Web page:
Feb
26

The Science of the Humanities

posted on February 26th 2016 in Bookish Musings

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After months away from the blog creating and fostering new material (my chubby-cheeked son), a recent op-ed in The New York Times has me back in the saddle. Entitled “Don’t Turn Away From the Art of Life,” Professor Arnold Weinstein of Brown University contrasts the technological vise that more often than not seems to be holding our humanity hostage with the Humanities themselves. The extent to which our culture venerates amassing data affects institutional support of all else. The offense is not simply that the arts can no longer compete with the STEM fields of science, technology, engineering and mathematics. These are worthy disciplines in and of themselves. Rather, it is our current obsession as a society with the precision of information offered to us by these disciplines that leaves room for pause. As Weinstein states,

“The regime of information may well sport its specific truths, but it is locked out of the associations — subjective but also moral and philosophical — that bathe all literature. A new technology like GPS provides us with the most efficient and direct route to a destination, but it presupposes we know where we are going. Finding an address is one thing; finding one’s way in life is another. Even our smartest computers or most brilliant statisticians are at a loss when it comes to mapping our psychic landscapes.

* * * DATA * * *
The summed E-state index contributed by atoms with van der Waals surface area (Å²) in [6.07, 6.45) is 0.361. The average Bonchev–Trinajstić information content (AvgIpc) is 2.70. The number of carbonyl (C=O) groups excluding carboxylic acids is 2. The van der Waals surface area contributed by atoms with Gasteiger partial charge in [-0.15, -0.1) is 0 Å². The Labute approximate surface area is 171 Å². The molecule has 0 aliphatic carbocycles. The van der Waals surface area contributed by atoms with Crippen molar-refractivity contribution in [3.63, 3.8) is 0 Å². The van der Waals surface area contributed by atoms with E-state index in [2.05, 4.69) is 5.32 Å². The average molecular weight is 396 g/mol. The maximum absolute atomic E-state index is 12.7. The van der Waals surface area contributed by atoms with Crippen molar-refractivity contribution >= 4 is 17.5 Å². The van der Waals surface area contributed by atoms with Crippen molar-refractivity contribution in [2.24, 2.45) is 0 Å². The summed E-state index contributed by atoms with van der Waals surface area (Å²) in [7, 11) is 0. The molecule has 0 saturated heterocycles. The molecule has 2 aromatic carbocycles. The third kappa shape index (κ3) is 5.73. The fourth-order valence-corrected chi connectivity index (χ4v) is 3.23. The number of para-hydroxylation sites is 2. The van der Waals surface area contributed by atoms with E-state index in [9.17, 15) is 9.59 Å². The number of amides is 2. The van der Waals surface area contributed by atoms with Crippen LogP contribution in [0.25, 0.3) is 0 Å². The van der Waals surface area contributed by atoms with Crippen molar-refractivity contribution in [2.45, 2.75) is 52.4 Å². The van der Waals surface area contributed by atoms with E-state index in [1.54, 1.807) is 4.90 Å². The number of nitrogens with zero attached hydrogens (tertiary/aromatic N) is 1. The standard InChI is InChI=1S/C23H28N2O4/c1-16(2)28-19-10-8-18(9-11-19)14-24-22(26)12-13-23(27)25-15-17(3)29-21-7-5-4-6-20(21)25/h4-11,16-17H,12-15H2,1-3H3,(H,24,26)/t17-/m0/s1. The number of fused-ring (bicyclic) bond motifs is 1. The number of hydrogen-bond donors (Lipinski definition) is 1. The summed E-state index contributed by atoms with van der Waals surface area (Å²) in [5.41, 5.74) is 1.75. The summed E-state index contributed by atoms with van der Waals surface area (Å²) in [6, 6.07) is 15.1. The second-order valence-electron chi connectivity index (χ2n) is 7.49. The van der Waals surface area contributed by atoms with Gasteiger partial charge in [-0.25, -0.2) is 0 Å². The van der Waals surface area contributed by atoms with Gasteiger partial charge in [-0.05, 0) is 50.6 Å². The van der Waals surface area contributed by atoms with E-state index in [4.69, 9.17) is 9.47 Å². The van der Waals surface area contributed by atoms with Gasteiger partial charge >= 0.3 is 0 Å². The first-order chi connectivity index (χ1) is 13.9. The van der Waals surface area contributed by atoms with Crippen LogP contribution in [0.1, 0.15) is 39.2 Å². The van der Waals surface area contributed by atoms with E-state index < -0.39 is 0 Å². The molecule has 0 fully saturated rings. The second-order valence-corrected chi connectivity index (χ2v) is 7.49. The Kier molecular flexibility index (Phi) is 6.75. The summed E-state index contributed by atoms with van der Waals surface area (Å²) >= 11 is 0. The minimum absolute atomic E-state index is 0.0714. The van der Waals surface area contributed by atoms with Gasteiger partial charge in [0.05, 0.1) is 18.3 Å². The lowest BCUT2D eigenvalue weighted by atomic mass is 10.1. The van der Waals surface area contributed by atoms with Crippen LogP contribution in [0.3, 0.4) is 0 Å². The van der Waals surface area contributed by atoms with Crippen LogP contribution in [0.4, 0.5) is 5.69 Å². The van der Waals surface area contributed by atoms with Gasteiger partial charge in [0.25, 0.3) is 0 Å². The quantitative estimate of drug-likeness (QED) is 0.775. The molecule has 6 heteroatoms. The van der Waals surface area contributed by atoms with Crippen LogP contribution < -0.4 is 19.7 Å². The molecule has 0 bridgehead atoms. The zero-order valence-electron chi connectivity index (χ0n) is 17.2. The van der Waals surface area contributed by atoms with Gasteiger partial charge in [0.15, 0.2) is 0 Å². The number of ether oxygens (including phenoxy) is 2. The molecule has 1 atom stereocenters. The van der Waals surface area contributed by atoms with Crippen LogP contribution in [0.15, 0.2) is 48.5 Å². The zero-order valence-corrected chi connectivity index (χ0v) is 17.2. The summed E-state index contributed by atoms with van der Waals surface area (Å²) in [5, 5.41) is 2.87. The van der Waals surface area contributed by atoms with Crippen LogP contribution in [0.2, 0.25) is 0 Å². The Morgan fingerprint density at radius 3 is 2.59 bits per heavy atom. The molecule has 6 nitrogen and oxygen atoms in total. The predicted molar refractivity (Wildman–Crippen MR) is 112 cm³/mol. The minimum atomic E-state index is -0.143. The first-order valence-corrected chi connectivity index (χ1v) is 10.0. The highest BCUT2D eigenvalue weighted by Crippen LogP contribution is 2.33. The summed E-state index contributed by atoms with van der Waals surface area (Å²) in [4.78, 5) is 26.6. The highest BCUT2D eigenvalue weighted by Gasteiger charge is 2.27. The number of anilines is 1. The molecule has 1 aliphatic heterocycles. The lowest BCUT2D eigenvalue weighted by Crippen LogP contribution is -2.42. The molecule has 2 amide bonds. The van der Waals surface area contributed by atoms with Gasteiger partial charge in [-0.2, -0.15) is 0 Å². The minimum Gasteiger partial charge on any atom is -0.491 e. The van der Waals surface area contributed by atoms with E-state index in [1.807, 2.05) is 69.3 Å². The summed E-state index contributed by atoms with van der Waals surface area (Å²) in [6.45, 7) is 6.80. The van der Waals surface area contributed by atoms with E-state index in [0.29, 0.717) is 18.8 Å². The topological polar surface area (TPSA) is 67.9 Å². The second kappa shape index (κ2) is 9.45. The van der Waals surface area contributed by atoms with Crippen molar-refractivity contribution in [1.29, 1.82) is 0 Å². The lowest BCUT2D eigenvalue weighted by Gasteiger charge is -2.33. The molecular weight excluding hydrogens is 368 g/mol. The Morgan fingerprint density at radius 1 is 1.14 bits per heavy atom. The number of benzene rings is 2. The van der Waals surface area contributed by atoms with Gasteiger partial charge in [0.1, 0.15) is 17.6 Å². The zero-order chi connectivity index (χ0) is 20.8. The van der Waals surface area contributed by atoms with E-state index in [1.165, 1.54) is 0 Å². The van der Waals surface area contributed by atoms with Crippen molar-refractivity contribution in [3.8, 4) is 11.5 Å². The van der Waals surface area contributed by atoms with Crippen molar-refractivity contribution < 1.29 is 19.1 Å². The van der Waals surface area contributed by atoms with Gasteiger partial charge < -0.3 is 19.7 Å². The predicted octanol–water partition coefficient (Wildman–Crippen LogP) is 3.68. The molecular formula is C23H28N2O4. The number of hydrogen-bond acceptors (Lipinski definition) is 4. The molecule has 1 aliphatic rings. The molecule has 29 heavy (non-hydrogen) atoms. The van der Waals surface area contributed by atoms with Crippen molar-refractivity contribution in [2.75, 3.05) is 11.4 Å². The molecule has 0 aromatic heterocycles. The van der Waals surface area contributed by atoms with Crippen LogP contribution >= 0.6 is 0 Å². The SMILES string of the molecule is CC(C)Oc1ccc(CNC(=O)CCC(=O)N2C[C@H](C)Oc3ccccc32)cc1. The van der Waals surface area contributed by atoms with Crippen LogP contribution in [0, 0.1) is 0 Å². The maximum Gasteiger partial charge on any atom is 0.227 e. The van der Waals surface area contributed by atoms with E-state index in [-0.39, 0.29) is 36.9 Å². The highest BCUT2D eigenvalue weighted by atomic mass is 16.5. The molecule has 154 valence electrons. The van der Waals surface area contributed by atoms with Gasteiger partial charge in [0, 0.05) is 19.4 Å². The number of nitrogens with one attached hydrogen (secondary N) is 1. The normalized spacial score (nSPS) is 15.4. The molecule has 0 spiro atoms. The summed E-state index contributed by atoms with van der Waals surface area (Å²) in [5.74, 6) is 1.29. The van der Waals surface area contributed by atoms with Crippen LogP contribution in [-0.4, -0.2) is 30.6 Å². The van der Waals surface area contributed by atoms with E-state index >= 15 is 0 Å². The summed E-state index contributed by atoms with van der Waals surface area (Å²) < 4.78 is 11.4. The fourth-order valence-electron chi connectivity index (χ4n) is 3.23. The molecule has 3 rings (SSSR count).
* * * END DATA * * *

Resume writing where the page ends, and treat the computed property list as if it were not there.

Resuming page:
When and how do you take your own measure? And what are you measuring?”

No data set, no algorithm, no numerical distillation can teach us how to interrogate our humanity. Timeless works of art do. They teach us about shape-shifting, writes Weinstein, about both the world and ourselves as more mobile, more misperceived, more dimensional beings, than science or our senses would have us believe. The sphere of numbers and data “has no interest nor purchase in interiority, in values.” It is a sphere of “notation that offers the heart no foothold.”

The Humanities expose us to modes of considering this foothold. Art requires us to inhabit a space of plurality in which our own feelings mingle with other lives, other feelings. Our commerce with art, writes Weinstein, makes us fellow travelers: to other cultures, other values, other selves. “Some may think this both narcissistic and naïve,” he continues, “but ask yourself: What other means of propulsion can yield such encounters?”

The Humanities thus bestow an alchemical technology, a science whose rigor is expressed in the depth of understanding we attempt to cultivate for the endlessly paradoxical creatures we find ourselves to be. How valuable is an education ripe with this ‘technology,’ that of art continuing to live inside us, continuing to generate a manifold number of reflections that in turn transform our minds and transmute the base self to a governance of heart? Perhaps more important: how is this a question we find ourselves asking?

I’ll close with the final paragraph of Weinstein’s op-ed.

We enter the bookstore, see the many volumes arrayed there, and think: so much to read, so little time. But books do not take time; they give time, they expand our resources of both heart and mind. It may sound paradoxical, but they are, in the last analysis, scientific, for they trace the far-flung route by which we come to understand our world and ourselves. They take our measure. And we are never through discovering who we are.